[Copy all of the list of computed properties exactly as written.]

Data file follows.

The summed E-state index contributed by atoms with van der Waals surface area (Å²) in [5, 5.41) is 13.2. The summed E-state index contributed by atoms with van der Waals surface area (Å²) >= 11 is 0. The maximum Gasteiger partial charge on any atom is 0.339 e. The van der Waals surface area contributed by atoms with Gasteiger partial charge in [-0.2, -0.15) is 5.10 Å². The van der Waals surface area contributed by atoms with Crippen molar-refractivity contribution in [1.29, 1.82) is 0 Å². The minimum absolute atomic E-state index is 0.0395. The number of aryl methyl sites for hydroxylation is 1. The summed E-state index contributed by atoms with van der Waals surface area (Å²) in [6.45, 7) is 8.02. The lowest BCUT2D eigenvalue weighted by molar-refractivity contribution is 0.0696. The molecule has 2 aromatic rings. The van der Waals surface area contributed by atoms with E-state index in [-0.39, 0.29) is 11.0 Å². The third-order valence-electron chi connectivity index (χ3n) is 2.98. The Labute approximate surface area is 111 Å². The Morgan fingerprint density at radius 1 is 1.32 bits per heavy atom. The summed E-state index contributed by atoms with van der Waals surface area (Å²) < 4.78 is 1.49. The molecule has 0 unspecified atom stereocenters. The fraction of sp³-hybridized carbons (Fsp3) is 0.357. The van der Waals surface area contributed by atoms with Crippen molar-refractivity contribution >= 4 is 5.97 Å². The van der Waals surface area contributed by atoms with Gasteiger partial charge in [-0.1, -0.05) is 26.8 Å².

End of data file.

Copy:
The summed E-state index contributed by atoms with van der Waals surface area (Å²) in [5, 5.41) is 13.2. The summed E-state index contributed by atoms with van der Waals surface area (Å²) >= 11 is 0. The maximum Gasteiger partial charge on any atom is 0.339 e. The van der Waals surface area contributed by atoms with Gasteiger partial charge in [-0.2, -0.15) is 5.10 Å². The van der Waals surface area contributed by atoms with Crippen molar-refractivity contribution in [1.29, 1.82) is 0 Å². The minimum absolute atomic E-state index is 0.0395. The number of aryl methyl sites for hydroxylation is 1. The summed E-state index contributed by atoms with van der Waals surface area (Å²) in [6.45, 7) is 8.02. The lowest BCUT2D eigenvalue weighted by molar-refractivity contribution is 0.0696. The molecule has 2 aromatic rings. The van der Waals surface area contributed by atoms with E-state index in [-0.39, 0.29) is 11.0 Å². The third-order valence-electron chi connectivity index (χ3n) is 2.98. The Labute approximate surface area is 111 Å². The Morgan fingerprint density at radius 1 is 1.32 bits per heavy atom. The summed E-state index contributed by atoms with van der Waals surface area (Å²) < 4.78 is 1.49. The molecule has 0 unspecified atom stereocenters. The fraction of sp³-hybridized carbons (Fsp3) is 0.357. The van der Waals surface area contributed by atoms with Crippen molar-refractivity contribution >= 4 is 5.97 Å². The van der Waals surface area contributed by atoms with Gasteiger partial charge in [-0.1, -0.05) is 26.8 Å².